prerogative Meaning in the Cambridge English Dictionary Cambridge dictionaries logo
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Meaning of “prerogative” in the English Dictionary

"prerogative" in British English

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prerogativenoun [C usually singular]

uk   /prɪˈrɒɡ.ə.tɪv/  us   /prɪˈrɑː.ɡə.t̬ɪv/ formal
something that certain people are able or allowed to do or have, but is not possible or allowed for everyone: Alex makes all the big decisions - that's his prerogative as company director. Skiing used to be the prerogative of the rich, but now a far wider range of people do it. the Royal Prerogative (= the special rights of the ruling king or queen)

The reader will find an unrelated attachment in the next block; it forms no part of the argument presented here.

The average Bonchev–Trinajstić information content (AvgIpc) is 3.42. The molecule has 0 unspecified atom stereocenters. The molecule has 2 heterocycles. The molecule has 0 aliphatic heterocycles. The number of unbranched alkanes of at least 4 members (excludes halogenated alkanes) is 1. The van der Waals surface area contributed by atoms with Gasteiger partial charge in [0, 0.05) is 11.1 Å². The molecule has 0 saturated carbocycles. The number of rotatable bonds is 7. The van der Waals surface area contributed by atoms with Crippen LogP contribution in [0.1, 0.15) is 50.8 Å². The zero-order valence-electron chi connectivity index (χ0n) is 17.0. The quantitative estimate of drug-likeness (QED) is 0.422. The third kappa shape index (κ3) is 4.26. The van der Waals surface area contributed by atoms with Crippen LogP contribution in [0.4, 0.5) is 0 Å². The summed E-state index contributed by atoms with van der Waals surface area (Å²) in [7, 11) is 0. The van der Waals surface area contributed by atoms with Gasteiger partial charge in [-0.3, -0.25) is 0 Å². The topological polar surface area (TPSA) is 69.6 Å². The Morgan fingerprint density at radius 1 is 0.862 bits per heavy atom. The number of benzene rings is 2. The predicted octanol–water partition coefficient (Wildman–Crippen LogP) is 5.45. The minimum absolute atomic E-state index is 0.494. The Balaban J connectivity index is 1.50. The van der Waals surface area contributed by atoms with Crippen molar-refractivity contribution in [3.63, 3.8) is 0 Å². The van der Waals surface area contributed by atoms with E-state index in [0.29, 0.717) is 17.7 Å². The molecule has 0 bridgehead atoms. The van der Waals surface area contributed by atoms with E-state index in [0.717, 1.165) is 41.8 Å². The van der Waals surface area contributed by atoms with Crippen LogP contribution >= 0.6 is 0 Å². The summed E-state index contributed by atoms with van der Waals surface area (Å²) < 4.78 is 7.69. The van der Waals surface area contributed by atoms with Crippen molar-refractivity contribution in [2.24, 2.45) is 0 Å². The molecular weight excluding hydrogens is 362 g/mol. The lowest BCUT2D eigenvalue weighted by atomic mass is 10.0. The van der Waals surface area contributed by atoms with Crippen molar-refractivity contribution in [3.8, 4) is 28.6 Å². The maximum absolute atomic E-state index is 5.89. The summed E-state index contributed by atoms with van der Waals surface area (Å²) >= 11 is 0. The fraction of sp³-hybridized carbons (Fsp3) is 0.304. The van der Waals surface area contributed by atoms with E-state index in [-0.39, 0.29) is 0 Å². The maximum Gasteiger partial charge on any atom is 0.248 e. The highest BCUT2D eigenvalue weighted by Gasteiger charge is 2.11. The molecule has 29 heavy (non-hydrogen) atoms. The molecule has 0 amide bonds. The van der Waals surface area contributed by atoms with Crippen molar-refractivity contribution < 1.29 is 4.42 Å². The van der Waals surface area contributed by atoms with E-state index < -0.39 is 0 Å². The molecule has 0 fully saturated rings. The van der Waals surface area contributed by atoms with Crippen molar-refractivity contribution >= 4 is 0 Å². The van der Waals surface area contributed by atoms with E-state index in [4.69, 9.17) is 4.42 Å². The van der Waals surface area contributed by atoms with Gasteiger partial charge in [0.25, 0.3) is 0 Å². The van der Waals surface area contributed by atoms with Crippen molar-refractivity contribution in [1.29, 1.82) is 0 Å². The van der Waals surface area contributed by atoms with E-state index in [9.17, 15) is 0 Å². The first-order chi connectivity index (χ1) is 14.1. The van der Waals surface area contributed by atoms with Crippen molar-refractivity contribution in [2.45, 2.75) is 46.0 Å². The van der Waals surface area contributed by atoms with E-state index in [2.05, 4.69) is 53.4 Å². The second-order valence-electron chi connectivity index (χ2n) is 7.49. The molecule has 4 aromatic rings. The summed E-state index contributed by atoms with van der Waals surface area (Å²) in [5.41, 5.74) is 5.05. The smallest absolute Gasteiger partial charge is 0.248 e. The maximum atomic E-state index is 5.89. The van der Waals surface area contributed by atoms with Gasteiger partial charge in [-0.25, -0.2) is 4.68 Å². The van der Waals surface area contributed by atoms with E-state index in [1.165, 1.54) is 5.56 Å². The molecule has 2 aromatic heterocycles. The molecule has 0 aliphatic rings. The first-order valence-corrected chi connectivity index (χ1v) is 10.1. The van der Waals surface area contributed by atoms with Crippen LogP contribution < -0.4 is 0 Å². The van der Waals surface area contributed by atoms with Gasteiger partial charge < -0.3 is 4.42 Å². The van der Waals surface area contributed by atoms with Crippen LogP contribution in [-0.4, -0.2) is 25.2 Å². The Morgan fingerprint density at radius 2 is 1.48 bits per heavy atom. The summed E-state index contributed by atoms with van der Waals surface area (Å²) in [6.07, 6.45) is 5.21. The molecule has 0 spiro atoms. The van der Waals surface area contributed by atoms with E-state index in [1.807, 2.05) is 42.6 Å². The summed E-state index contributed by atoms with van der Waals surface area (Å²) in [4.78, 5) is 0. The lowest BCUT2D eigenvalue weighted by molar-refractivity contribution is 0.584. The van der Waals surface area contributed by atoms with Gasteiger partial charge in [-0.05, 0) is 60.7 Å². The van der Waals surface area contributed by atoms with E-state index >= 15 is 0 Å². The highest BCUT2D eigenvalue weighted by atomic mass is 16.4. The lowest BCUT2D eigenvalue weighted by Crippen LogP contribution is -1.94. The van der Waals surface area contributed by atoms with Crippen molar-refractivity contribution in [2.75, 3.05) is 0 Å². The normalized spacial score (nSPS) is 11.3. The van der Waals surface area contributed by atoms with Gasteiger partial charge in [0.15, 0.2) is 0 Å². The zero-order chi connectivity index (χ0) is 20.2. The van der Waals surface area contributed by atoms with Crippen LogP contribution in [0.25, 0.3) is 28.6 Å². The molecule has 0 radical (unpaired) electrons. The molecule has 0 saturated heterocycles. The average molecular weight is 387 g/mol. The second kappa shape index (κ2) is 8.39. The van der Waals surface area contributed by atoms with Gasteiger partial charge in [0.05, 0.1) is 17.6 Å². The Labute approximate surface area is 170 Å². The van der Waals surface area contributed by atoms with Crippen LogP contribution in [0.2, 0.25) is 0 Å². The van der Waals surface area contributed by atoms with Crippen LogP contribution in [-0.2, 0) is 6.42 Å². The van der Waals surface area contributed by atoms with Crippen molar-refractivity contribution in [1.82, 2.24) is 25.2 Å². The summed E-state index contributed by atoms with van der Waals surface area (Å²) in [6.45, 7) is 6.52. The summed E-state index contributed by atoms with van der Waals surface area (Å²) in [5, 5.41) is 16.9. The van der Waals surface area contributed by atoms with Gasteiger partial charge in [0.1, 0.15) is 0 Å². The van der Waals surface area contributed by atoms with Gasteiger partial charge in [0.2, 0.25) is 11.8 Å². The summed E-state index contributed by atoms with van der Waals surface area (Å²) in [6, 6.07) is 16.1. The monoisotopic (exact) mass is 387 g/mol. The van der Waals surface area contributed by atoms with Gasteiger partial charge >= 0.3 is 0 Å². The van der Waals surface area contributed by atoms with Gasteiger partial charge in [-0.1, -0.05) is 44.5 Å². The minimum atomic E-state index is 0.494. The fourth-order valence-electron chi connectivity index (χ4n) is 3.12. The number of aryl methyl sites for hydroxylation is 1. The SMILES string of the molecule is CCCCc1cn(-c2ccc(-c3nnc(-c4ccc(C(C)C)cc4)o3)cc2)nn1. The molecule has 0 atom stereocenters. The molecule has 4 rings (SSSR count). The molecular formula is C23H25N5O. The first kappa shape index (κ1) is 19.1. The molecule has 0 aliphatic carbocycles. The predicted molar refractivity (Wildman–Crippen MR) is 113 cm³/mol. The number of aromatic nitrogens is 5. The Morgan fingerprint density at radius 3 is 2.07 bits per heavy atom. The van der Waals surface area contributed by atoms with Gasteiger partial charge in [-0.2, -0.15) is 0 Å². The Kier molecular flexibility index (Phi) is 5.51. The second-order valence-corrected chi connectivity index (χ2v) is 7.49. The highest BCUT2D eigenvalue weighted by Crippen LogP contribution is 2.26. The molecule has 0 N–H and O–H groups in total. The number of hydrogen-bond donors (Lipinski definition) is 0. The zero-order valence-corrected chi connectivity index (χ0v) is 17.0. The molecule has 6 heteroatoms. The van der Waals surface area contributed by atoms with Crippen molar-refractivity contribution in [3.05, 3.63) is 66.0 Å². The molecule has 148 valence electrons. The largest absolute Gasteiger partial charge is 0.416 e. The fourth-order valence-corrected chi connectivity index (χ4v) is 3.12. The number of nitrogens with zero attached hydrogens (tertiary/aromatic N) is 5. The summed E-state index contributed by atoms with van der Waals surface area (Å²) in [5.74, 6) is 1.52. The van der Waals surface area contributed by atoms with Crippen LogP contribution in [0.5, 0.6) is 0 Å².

(Definition of prerogative from the Cambridge Advanced Learner’s Dictionary & Thesaurus © Cambridge University Press)

"prerogative" in American English

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prerogativenoun [C]

 us   /prɪˈrɑɡ·ə·t̬ɪv/
a special advantage that allows some people the freedom to do or have something that is not possible or allowed for everyone: It’s the president’s prerogative to nominate judges who share his political philosophy.
(Definition of prerogative from the Cambridge Academic Content Dictionary © Cambridge University Press)
Translations of “prerogative”
in Spanish prerrogativa…
in Vietnamese đặc quyền…
in Malaysian prerogatif…
in Thai สิทธิพิเศษ…
in French prérogative…
in German das Privilegium…
in Chinese (Simplified) 独有的权利(或权力),特权…
in Turkish ayrıcalık, imtiyaz…
in Russian прерогатива…
in Indonesian hak istimewa…
in Chinese (Traditional) 獨有的權利(或權力),特權…
in Polish przywilej, prerogatywa…
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